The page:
Jet lag is the pits. Am I right?
It’s no secret travelling can completely throw your energy off leaving you drained, sluggish and exhausted.
The last thing you want to deal with when arriving in a gorgeous new destination or coming back from an epic holiday is waking up at an ungodly hour then falling asleep in your Bouillabaisse at lunch. Absolute Pittsburgh.
But all is not lost! There are a few cheeky yoga moves which can drastically reduce your jet lag, adjust your body clock and bring poised mental focus.
Wanna know what they are?
Wide-Legged Forward Bend
This restorative pose soothes the nervous system, elongating the spine and balancing the pressure of the meningeal system around the spinal cord and brain.
- Standing tall, step your feet out about three-and-a-half to four feet apart into a wide-leg stance with feet parallel but toes slightly inward. Lift your kneecaps and contract your thighs.
- Inhaling lift your arms overhead, and then exhale releasing them to a “T” shape.
- Lengthen the spine and slightly lift your chest, and then exhale and fold forward bringing hands to the ground in front of you. Lift your sits bones and lengthen spine down.
- Relax your neck and jaw, releasing your head to face the ground. Hold for five breaths.
- To come out of the pose, bring your hands to hips, press feet down and draw torso upright.
Thirty seconds in this posture is said to have to effects of an eight-hour sleep. Having practised Bikram for a number of years now, I can say this is a tried and tested method to get rid of jet lag. The slower you can move into this posture the better. It will build abdominal strength and lower back flexibility.
Half tortoise is also good for indigestion, blood circulation to the brain and improves the flexibility of the hip joints, scapula, triceps and deltoids.
- Begin by sitting on your feet – with your bum resting on your heels. Place arms above your head with palms touching and thumbs crossed. Chin away from the chest to keep your spine long – focus on the floor in front of your mat as you come down.
- Exhale slowly and come down with a flat back (no curve or arch in spine)
- Touch your fingertips to the floor first before your forehead – this will force you to keep stretching forward
- Stay active for 20 seconds. push your fingertips forward and your shoulders away from your head. Don’t let your wrists drop to the floor – keep them off the ground to create a stretching sensation in the whole spine.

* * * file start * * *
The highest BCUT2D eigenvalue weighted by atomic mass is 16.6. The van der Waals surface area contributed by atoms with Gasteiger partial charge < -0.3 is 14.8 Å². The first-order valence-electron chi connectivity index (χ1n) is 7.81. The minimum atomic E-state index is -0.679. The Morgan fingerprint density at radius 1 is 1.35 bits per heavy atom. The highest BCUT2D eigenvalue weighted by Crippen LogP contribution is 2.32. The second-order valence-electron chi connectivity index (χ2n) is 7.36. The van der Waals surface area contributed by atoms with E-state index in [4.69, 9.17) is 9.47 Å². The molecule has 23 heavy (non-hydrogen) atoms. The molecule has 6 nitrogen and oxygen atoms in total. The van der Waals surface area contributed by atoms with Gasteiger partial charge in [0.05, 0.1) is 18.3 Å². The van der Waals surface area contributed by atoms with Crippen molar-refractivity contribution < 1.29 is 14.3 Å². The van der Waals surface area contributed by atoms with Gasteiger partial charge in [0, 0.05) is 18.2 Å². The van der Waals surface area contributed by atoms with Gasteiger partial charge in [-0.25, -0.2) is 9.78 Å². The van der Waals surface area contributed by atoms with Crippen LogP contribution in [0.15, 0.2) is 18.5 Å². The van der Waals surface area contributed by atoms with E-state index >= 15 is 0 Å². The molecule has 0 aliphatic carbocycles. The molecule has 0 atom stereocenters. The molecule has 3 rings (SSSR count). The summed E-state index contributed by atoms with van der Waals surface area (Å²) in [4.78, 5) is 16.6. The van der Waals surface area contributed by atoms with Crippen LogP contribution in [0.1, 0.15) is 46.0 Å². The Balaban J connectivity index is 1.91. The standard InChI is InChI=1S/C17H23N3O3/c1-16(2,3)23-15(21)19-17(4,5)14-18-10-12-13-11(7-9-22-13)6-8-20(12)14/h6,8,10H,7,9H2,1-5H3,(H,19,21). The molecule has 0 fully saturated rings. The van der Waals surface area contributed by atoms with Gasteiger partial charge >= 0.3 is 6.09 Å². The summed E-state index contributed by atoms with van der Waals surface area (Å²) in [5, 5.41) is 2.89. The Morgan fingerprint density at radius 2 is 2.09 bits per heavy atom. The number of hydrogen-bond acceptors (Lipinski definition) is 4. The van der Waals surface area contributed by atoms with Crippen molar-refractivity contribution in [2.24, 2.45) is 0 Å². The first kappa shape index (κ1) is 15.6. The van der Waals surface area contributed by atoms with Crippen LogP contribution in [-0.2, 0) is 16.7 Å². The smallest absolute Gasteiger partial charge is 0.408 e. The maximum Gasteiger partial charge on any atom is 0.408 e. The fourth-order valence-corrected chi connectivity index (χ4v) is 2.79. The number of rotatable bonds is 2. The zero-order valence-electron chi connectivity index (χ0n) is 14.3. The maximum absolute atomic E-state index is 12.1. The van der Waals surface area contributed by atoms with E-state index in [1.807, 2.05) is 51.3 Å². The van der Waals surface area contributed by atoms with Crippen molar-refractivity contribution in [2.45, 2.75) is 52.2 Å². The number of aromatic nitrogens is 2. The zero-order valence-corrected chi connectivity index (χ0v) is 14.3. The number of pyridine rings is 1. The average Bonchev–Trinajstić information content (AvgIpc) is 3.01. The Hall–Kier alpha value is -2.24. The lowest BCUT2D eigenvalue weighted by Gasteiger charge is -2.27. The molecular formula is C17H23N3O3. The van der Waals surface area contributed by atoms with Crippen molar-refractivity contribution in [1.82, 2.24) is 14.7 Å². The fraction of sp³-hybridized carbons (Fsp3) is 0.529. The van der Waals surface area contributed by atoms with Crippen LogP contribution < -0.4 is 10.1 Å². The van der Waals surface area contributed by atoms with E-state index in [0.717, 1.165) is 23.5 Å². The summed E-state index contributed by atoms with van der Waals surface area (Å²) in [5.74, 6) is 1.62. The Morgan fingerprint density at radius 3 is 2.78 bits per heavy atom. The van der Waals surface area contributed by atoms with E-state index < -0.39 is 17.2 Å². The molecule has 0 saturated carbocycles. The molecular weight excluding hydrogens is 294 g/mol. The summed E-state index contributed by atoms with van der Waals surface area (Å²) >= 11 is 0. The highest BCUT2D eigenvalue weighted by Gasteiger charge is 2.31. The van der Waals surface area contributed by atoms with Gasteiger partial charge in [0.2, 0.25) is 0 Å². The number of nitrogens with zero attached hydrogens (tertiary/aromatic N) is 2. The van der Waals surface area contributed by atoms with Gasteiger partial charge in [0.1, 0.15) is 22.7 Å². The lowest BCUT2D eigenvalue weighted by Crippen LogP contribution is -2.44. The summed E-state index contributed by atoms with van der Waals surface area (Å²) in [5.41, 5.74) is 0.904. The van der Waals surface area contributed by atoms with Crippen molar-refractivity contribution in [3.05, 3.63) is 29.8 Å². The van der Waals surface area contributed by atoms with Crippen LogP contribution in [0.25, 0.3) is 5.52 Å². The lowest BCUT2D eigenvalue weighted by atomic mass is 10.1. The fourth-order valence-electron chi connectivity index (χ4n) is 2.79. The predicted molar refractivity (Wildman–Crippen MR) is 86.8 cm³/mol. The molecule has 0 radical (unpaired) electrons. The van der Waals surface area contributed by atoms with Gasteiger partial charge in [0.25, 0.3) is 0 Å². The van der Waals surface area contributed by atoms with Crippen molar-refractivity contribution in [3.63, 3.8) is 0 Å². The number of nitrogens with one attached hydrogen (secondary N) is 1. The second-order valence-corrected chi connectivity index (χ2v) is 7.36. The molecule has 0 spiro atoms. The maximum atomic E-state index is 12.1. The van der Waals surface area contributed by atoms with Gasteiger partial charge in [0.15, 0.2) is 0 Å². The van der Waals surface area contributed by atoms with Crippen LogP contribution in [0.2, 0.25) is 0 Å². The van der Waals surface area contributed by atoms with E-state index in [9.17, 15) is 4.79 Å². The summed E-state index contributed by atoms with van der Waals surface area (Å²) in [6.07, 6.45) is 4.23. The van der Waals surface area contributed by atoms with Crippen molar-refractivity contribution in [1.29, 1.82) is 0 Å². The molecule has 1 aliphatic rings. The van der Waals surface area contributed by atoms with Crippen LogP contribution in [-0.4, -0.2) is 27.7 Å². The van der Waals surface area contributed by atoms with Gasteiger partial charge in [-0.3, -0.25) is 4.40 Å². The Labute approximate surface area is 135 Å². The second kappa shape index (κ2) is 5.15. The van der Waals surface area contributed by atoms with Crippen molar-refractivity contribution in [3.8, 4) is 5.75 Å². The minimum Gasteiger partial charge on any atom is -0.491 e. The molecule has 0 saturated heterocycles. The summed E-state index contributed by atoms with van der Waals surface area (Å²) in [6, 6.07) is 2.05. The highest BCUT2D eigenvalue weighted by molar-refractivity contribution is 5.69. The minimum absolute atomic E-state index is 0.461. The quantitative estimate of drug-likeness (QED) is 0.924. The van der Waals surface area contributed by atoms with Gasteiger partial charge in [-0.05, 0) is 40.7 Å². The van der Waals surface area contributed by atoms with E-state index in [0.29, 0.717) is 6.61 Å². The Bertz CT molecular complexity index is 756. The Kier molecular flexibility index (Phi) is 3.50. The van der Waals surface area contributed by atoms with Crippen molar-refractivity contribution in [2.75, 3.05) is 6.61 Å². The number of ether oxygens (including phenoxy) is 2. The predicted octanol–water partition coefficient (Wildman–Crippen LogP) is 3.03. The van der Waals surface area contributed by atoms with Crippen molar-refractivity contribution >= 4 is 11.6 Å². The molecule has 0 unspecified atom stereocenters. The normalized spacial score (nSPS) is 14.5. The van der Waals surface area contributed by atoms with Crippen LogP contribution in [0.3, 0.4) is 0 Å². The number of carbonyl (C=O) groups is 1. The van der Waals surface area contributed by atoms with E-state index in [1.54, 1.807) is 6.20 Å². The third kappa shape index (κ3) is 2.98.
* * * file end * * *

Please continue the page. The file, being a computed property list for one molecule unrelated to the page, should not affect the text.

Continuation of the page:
- Inhale and come back to the starting position with your hands straight up towards the sky above your head
Feet Up the Wall/Shoulder Stand
After sitting on a plane for x number of hours you’re bound to have a build up of toxins in your legs.
Shoulder stand or the beginner version of Feet up the well flushes these toxins out, drains any stagnant fluid from the feet and ankles. and stimulates your immune system, whilst also helping with bloating.
Avoid this pose if you have a recent neck injury or chronic neck pain.
Feet Up the Wall
Sit sideways with your hips touching a wall and swing your legs up the wall, lying flat on your back. Lay your arms wide and flat. Hold for five to ten minutes.
- Lie flat on your back with your legs extended and your arms at your sides, palms down. Bend your knees placing the soles of your feet flat on the floor.
- Inhale and use your abdominal muscles to lift your legs and hips off the floor. Bring your knees in toward your face. Then, lift your hips so that your torso is perpendicular to the floor.
- Keeping your elbows firmly on the ground, place your hands on your lower back with your fingertips pointing up toward the ceiling.
- Draw your tailbone in and straighten your legs and point your feet towards the ceiling. Lift through the balls of your feet.
- Keep your head and neck in line with your spine and do not turn your head. Draw your shoulder blades firmly into your upper back. Keep a space between your chin and chest, and soften your throat. Gaze toward your chest.
- Hold the pose for 10-25 breaths then slowly lower your feet back to the ground.
The perfect pozzie to rejuvenate the spine and wake your digestive system up. Spinal twist stimulates the large and small intestines as well as the liver. It also stretches your hips and buttocks and encourages movement in your shoulders and upper back.
- Begin by sitting up with your legs straight out in front of you.
- Bend your right knee over your left leg and place your right foot outside of your left thigh.
- Bend your left leg and place your left heel under your right thigh.
- Turn your torso to the right and place the left hand on the right knee and the right hand behind you or try and grab your left thigh.
- Inhale and lengthen your spine – twisting to the right taking your gaze as far back as you can.
- Use your arm pressing into your thigh and your thigh pressing into your arm to twist on your exhale. Keep this breathing pattern for three deep breaths and then repeat on the other side.
Remember: Always keep sits bones on the floor. Start the twist from your lower abdomen. Every time you inhale sit up straight and every time you exhale, twist a little more.
Practice these postures when you touch down, at night when you can’t get to sleep or when you get a moment to yourself and you’ll really notice the difference after a couple of days.
Especially coupled with the usual jet lag cures such as getting Vitamin D/sunlight, hydrating etc, wearing sunglasses. I also like to stock up on Melatonin which is proven to combat jet lag and a great natural sleep remedy overall.
And don’t forget to breathe during these postures! Pranayama (breathing) exercises are the best way to naturally re-oxygenate one’s blood. Here are a few Pranayama Exercises to help you.